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With Jeb Bush and Donald Trump arguing over whether George W. Bush failed to stop 9/11, it’s worth going to the videotape (47:28) of the second Presidential debate of 2000. On 10/11/2000, the Texas governor denounced heightened scrutiny of Arab airline passengers by airport security. Bush said on national TV:

Secondly, there is other forms of racial profiling that goes on in America. Arab-Americans are racially profiled in what is called secret evidence. People are stopped, and we have to do something about that. My friend, Senator Spencer Abraham of Michigan, is pushing a law to make sure that Arab-Americans are treated with respect. So racial profiling isn’t just an issue at local police forces. It’s an issue throughout our society. And as we become a diverse society, we’re going to have to deal with it more and more. I believe, though — I believe, as sure as I’m sitting here, that most Americans really care. They’re tolerant people. They’re good, tolerant people. It’s the very few that create most of the crises, and we just have to find them and deal with them.

Note that when the future President said “we just have to find them and deal with them,” the “them” he was referring to as having to be dealt with were not Arab skyjackers but airline and airport employees worried about stopping Arab skyjackers.

In accordance with this statement, Bush appointed Democrat Norman Mineta Secretary of Transportation and directed him to root out profiling of Arabs at the airport.

In 2005, airport counter clerk Michael Tuohey told Oprah Winfrey of his encounter early on 9/11/2001 with the leader of the terrorists:

“I got an instant chill when I looked at [Atta]. I got this grip in my stomach and then, of course, I gave myself a political correct slap…I thought, ‘My God, Michael, these are just a couple of Arab businessmen.’”

By the way, on a personal note, this may have been when I started to realize I was the world’s least viral journalist. I’m not sure if the word “viral” had that meaning on 9/11/2001, but if it did, I was sure that the President’s 11-month-old denunciation of anti-terrorism efforts would soon go viral. I vividly recalled watching Bush say this to a huge television audience less than a year before. Back then you couldn’t post video, but it was easy to find a transcript. So I stayed up late that night writing up “Bush had called for laxer airport security” so I wouldn’t get scooped too badly by all the other pundits.

In all the rush, it didn’t get published for about a week. Yet by then, nobody else had brought it up. When my piece didn’t get any attention, well, lots of stuff was happening.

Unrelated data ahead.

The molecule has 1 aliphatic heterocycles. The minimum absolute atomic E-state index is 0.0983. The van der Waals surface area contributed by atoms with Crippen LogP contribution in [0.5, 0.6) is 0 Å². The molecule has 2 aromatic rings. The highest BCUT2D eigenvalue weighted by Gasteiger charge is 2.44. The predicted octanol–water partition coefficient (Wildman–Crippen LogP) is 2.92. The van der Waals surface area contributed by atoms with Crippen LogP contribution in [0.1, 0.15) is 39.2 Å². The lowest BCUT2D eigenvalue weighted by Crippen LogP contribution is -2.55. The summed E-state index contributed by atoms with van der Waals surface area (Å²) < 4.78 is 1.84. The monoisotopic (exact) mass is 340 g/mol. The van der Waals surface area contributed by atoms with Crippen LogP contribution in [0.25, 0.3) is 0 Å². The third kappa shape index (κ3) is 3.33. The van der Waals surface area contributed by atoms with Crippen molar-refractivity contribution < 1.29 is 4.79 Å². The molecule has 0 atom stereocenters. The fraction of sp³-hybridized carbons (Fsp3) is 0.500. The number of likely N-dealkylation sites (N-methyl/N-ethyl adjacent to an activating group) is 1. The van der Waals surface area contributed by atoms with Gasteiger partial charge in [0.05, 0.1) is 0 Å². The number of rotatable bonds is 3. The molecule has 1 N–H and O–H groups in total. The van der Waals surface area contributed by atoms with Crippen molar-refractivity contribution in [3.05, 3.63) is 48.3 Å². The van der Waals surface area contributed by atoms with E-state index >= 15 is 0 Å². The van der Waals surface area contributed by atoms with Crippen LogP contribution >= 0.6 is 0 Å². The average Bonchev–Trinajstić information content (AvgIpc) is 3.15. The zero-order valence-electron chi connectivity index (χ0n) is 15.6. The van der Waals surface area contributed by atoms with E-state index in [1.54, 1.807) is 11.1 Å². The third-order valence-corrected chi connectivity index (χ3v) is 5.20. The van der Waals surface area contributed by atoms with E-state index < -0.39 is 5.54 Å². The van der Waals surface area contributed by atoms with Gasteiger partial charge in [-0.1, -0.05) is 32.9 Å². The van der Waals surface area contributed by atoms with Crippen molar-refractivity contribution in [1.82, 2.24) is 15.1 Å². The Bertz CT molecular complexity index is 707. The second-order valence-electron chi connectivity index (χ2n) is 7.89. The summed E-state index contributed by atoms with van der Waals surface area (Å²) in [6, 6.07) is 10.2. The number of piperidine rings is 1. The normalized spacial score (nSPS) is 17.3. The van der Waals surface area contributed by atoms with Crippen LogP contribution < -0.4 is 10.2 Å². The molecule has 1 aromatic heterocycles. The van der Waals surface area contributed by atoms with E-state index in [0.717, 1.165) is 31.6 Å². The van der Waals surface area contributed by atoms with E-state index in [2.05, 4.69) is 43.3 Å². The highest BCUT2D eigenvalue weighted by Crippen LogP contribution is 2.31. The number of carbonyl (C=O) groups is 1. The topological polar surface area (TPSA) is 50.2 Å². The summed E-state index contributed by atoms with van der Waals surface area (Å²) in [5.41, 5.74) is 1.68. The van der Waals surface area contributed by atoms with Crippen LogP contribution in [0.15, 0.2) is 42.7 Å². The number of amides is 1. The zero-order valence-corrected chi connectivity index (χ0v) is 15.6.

Every few years since then, I’ve brought up Bush’s statement, but it never seems to register on anybody other than my core readers. It’s an interesting example of the Sapir-Whorf effect in action. We are given categories to file facts away in: e.g., Republicans Are Racist; Bush Protected Us from Terrorism, etc. It’s very hard to remember anything that doesn’t fit in the right slots.

This is the first time I’ve posted video of Bush saying this. We’ll see if this makes any difference in the impact, although by now, after 14 years, I doubt it.

Similarly, the big Bush Push of 2002-2004 to ease traditional credit standards, such as down payments and documentation, that have disparate impact on black and Hispanic mortgage-seekers is practically impossible for most people to remember because it doesn’t fit in the categories: Republicans Are Racist; Bush Protected Us from Liberalism, etc.

Here’s a video of Bush telling his federal regulators that down payment requirements are keeping minorities from achieving the American Dream:

But I’ve posted this before with negligible impact.

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Former Florida governor Jeb Bush has been getting a lot of the usual Strange New Respect recently for his calls for the GOP to moderate, especially on immigration. Ross Douthat does a good job of puncturing Jeb’s conventional wisdom in “The Great Immigration Reform Mirage.”

I’m struck though that almost nobody has mentioned something that ought to be completely obvious about why Jeb Bush isn’t an unbiased observer on the subject of immigration: Jeb’s handsome son, George P. Bush, long designated within the Bush clan as the most likely third Bush President (George W. called his father “41″ and George P. “44″), is half-Mexican. It’s in Jeb’s interest to increase the Mexican share of the vote so as to make his son a more plausible GOP nominee.

I sort of feel for Jeb, who had his shot at the presidency wrecked by his jag-off older brother, and I suppose it would be consolation for him to have his son be made President by having the government elect a new people. 

Still, I’m struck by how these facts about the Bush Dynasty seem too interesting to be of interest to the press.

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At the Texas Capitol, there are about three dozen Hispanic lawmakers in the House and Senate.

The number of those who are Republicans: zero.

That’s what Hispanic Republicans of Texas is trying to change.